PITTSBURGH – More than five hours before first pitch, Jorge Soler took early batting practice on Tuesday afternoon in an empty PNC Park while a group of Cubs coaches watched the young Cuban hitter.
The Cubs unveiled a different outfield look for that night’s game against the Pittsburgh Pirates, trying to jumpstart Soler by batting him second and putting him in left, while keeping Dexter Fowler in center and moving Kris Bryant to right.
The team with the best record in baseball can’t be in scramble mode in the first week of May, but the Cubs are almost burning through the depth they acquired this winter.
Jason Heyward is still dealing with the sore right wrist that’s been bothering him since early April. An MRI on Matt Szczur’s right hamstring revealed a strain that landed him on the disabled list. The Cubs promoted Ryan Kalish – a guy who planned to play independent ball before signing a minor-league deal in March – from Triple-A Iowa.
Manager Joe Maddon has been asked about Soler – who began the day hitting .186 with a .591 OPS – in the context of trading for pitching, losing playing time with the Fowler signing and getting another chance after Kyle Schwarber’s season-ending knee surgery.
So Maddon didn’t feel like looking for a deeper meaning to Soler’s opportunity this time.
“It’s Tuesday, that’s it, I swear,” Maddon said. “Because you got other options to deal with. There’s different ways to look at this. I’m going to continue to try to do my best to keep everybody solvent. That’s the best way I can answer that. George obviously has prodigious power ability, so we’ll see how it plays.
“But I’m not going to make any promises.”
Beyond Bryant’s versatility as an All-Star third baseman, the Cubs also have super-utility guys Ben Zobrist and Javier Baez with the ability to toggle between the infield and the outfield.
It’s a remarkable comeback story for Kalish, another former Boston Red Sox prospect with connections to Theo Epstein’s front office.
Kalish struggled to stay healthy at Fenway Park and eventually recovered from cervical fusion surgery – performed by the same doctor who did the neck procedure for Peyton Manning – to make the Opening Day roster for Rick Renteria’s Cubs in 2014.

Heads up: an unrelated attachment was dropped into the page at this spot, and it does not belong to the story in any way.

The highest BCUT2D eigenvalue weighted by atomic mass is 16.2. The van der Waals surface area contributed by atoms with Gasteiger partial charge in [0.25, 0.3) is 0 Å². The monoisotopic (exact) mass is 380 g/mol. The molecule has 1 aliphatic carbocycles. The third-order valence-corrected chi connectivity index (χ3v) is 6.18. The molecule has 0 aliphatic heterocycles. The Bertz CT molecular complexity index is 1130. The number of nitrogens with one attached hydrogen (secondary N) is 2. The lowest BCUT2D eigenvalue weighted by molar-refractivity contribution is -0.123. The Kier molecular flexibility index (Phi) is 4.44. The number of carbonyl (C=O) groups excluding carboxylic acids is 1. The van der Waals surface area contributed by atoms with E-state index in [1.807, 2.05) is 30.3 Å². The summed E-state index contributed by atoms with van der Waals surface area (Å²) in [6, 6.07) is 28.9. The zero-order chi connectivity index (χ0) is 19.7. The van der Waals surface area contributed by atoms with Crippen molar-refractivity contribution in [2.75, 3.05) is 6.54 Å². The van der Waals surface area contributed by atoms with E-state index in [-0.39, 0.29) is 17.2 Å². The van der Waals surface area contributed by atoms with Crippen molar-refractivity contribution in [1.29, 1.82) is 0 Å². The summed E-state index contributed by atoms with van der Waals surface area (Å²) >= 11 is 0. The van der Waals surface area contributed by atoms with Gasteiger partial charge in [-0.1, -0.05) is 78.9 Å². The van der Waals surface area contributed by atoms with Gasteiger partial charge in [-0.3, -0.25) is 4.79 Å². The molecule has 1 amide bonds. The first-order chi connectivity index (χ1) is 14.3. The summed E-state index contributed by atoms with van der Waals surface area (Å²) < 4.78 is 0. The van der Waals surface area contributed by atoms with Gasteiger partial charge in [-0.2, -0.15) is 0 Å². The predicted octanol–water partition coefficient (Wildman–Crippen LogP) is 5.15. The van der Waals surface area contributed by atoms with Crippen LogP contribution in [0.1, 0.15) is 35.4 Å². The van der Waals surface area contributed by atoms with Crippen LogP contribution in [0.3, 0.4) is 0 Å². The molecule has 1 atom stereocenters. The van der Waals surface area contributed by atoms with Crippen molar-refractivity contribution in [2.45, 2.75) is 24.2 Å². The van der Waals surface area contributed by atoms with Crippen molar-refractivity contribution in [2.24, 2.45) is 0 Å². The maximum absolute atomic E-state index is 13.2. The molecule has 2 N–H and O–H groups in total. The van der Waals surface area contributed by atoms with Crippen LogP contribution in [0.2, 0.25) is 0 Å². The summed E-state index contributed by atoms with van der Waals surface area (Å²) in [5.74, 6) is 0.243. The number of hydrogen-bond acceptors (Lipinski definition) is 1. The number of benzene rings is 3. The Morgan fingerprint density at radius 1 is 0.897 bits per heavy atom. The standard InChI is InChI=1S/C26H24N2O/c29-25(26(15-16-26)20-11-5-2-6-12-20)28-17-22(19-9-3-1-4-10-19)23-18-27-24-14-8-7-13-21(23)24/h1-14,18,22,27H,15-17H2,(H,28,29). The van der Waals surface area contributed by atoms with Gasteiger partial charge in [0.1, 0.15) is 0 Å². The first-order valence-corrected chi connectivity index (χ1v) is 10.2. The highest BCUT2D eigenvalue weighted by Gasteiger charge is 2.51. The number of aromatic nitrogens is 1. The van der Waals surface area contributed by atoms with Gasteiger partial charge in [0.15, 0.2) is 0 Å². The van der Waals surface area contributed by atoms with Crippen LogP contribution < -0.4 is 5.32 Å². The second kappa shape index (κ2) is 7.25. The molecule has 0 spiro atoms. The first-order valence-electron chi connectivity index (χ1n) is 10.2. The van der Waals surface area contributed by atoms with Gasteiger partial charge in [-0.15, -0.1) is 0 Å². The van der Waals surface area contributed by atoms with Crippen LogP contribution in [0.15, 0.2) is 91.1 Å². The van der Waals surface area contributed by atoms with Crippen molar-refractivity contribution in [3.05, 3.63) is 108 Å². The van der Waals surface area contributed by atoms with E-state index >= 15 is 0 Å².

Kalish spent last year hanging out in Southern California, thinking about life after baseball and watching old buddies like Anthony Rizzo perform in the playoffs.
“I needed to keep trying,” Kalish said. “There were points where people were saying (stuff), even close friends wondering like: ‘Hey, maybe it’s time to move on?’ But I just couldn’t have that.
“I was going (to independent ball) if this didn’t come. The crazy part is that season hasn’t even started yet. It starts in like two weeks. But with all this developing, it just puts it all in perspective. It makes me appreciate what I have.”
The Cubs don’t want to rush Albert Almora from Iowa, even though they know their 2012 first-round pick could play above-average defense in The Show right now. Almora just turned 22, isn’t on the 40-man roster yet and has spent about a month on the Triple-A level.
Until this setback, Szczur had maximized his opportunity after the Cubs ruled out Shane Victorino (calf) for the Opening Day roster. Victorino is still working into game shape at the team’s Arizona complex and getting closer to joining the Triple-A club.
Szczur, who’s out of minor-league options, went from a bubble player to a key contributor, hitting .367 with two homers and 10 RBI in 34 plate appearances and becoming a late-game defensive replacement for Soler.
“It’s always bad timing,” Szczur said.